We can guarantee that you have heard of Africa’s Big Five. Now while it may take you a second to recount the animals that make this grouping, we know that you can at least name a few. For those of you ready to open up a new Google tab to quickly refresh your memory, here they are: the Lion, Leopard, Elephant, Rhino and African Buffalo.
Unsurprisingly, many visitors to South Africa dream of encountering the renowned national Big Five. In fact, so much so that many foreigners’ sole intention for visiting our grassy landscapes have been in the hopes of spotting one of these incredible creatures whilst on a picturesque safari experience.
While these (admittedly incredible) animals tend to get all the attention, did you know that there is a “Little Five”? Probably not, so we thought we’d give them the attention that they deserve. Here are the somewhat shy, sometimes admittedly not-too-pretty and unfamiliar faces that make up the Little Five:
The Ant Lion
The ant lion (scientifically known as the Myrmeleontidae) is a rather odd, yet familiar, creature of the bushveld. For our more visual readers – here’s our best description of this little critter: picture a mix between a brown scorpion with its wide- set pincher jaws and a caterpillar. And there you have an Ant lion!
They are known for creating those funnel-shaped sandy death-traps that look like moon craters. The ant lion then hides just beneath the surface awaiting their prey, which comprises mainly of ants – as their name would suggest.
Ant lions are the smallest of the Little Five and are sometimes referred to as ‘doodlebugs’ because of the abovementioned markings that they leave in the sand.
Buffalo Weaver Bird
Did you know that you have most likely seen a Buffalo Weaver Bird (Bubalornis niger)? Yes, even if you aren’t an avid bird watcher. If you are picturing those birds that are always found wondering around Buffalos – then you would be correct. They enjoy being around their larger Buffalo counterparts as they help kick up the insects for the Buffalo Weaver to eat.
Although the Buffalo Weaver does come in two species. The first being the Black Buffalo Weaver that you’re envisioning and the second being the White Buffalo Weaver that has a white head and striking orange markings on the base of its body.
These noisy and sociable birds enjoy living in relatively large colonies and can be heard by their easily identifiable call. Buffalo Beaver birds are also known for building huge, messy nests out of grass and twigs, which can be seen scattered all over tall-standing trees.
Probably one of the least commonly seen of the Small Five clan, but arguably the cutest is the Elephant Shrew. Believe it or not, Elephant Shrews (Macroscelididae) are genetically related to elephants!
Although these insect-eating mammals have mouse-like bodies, they have long snouts resembling an elephant’s trunk. But unlike their larger elephant counterparts – Elephant Shrews can run like the wind!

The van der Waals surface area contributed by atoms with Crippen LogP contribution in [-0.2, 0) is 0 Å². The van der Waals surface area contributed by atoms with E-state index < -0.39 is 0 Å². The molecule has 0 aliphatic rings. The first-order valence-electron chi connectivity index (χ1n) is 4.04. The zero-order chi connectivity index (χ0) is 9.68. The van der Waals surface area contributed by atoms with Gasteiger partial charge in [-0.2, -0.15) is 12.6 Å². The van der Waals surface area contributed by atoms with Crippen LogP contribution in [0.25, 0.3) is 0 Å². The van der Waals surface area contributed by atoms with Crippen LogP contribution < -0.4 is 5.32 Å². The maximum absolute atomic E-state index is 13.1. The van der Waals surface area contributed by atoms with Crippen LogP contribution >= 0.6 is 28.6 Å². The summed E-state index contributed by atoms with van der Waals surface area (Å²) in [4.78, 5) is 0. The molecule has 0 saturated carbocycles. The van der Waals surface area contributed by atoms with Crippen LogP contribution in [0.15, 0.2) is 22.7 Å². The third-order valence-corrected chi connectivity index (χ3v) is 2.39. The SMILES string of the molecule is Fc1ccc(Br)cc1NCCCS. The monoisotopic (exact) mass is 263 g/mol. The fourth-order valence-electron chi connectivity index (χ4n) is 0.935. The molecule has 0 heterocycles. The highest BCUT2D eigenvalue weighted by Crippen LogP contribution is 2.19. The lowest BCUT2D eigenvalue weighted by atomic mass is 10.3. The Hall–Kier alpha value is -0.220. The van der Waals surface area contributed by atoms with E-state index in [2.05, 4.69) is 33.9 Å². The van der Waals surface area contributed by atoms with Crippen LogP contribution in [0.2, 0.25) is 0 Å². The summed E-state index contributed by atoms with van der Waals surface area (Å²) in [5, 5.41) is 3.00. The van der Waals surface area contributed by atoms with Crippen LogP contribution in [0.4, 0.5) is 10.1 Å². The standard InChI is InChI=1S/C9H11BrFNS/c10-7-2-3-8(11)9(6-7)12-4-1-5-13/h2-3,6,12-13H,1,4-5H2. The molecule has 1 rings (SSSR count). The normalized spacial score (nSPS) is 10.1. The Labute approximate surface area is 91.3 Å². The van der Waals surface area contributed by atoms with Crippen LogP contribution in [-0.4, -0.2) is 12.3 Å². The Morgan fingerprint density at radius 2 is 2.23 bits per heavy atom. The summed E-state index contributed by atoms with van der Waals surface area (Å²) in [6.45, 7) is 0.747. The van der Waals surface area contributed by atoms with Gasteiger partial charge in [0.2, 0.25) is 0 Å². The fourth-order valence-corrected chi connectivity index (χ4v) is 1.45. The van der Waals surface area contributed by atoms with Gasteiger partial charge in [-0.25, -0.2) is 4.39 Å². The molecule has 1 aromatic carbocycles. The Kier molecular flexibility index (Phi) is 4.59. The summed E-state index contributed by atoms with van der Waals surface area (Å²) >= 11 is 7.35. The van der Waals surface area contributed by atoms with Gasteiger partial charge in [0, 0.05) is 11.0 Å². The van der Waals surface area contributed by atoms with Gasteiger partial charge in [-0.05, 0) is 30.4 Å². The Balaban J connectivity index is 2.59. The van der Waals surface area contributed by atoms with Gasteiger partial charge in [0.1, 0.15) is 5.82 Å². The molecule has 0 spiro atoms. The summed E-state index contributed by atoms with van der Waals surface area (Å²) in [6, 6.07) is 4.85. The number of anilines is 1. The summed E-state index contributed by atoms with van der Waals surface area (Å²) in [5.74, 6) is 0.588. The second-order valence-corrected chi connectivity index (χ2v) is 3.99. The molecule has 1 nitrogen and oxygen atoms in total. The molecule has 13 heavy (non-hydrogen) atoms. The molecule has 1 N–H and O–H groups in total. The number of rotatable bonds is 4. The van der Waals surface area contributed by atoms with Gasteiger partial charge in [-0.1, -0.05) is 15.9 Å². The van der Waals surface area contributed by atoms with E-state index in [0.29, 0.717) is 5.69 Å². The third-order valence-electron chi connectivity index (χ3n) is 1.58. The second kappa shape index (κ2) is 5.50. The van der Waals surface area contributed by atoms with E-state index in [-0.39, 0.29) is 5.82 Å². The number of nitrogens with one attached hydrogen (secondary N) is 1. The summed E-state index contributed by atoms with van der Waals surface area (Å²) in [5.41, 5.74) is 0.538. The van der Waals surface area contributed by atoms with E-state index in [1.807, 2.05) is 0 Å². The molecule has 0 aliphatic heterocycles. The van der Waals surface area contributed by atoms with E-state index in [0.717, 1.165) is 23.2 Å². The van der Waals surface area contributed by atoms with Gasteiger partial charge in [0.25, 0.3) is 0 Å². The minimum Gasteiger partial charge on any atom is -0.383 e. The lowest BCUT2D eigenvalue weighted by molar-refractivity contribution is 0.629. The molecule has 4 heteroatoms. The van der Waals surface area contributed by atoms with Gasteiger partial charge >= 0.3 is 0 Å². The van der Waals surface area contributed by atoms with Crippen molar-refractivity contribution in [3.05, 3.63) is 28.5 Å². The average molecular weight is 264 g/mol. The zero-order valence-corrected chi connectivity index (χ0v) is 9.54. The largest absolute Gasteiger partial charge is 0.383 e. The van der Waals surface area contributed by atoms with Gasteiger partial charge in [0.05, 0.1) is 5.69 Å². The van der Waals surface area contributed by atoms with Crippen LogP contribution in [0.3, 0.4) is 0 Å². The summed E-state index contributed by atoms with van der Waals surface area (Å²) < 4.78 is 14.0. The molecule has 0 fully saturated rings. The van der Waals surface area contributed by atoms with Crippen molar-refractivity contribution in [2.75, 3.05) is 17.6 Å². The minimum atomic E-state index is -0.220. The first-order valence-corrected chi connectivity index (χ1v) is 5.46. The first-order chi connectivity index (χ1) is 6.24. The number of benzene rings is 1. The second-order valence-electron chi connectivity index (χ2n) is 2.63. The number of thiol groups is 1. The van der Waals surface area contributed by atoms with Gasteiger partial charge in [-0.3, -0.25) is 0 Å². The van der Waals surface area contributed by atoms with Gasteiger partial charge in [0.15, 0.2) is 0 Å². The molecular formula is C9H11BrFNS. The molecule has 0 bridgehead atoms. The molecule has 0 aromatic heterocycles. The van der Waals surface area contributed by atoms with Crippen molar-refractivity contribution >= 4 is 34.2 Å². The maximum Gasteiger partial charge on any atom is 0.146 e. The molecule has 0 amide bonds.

As they are considered to be quite an introverted species spotting them can be rather difficult. Not only are they skittish and timid in nature but also spend a considerable amount of time hiding from potential predators. If you do come across an Elephant Shrew they are most likely foraging for food. Their diets comprises of fruits, nuts, seeds and insects.
The Leopard Tortoise (Geochelone pardalis) is the easiest to spot out of the Little Five, with its colourful display of yellow and black spots on their shell that is somewhat reminiscent of the spots that you would find on a leopard. These spots easily blend in with the surrounding landscape and are therefore an additional means of protection and/or camouflage – much like a leopard.
If ever you are close enough to a Leopard Tortoise, you will most likely hear cat-like hissing, which they make when they have been approached or feel frightened. This is, in actual fact, not them hissing, but rather the air leaving their lungs in order for them to make space and compress into their shell for protection.
Leopard Tortoises are also known for grazing on dry grass and often seek shelter in abandoned burrows. While they are capable of digging these holes themselves, they prefer other animals to do the heavy lifting. Their burrow-digging energies are saved for when it is time to lay eggs.
The Rhinoceros Beetle (Scarabaeinae dynastinae) is one of the largest beetles in South Africa. This creature gets its name from the horns on its head, that look very similar to the horns found on a Rhino.
It should be mentioned that their fierce-looking exterior, horns and outer armour are particularly useful – as a means of protection – but mostly as a way to win over other female Rhinoceros Beetles. Their dangerous appearance is somewhat of a front as these beetles are completely harmless to human beings!
When it comes to the diet of a Rhinoceros Beetle – they aren’t too picky. Their diet is surprisingly varied and includes a variety of fruits, sap, bark and vegetable matter.
There are a variety of awesome little creatures that are also deserving of your attention – all you have to do is look down. On your next trip out to iKhaya LamaDube Lodge, make sure to take a second to see if you can spot any of these small wonders. Just make sure to tag us in the photos so we get to see too!
Have any questions about the Little Five? Pop a comment below and we’ll get back to you!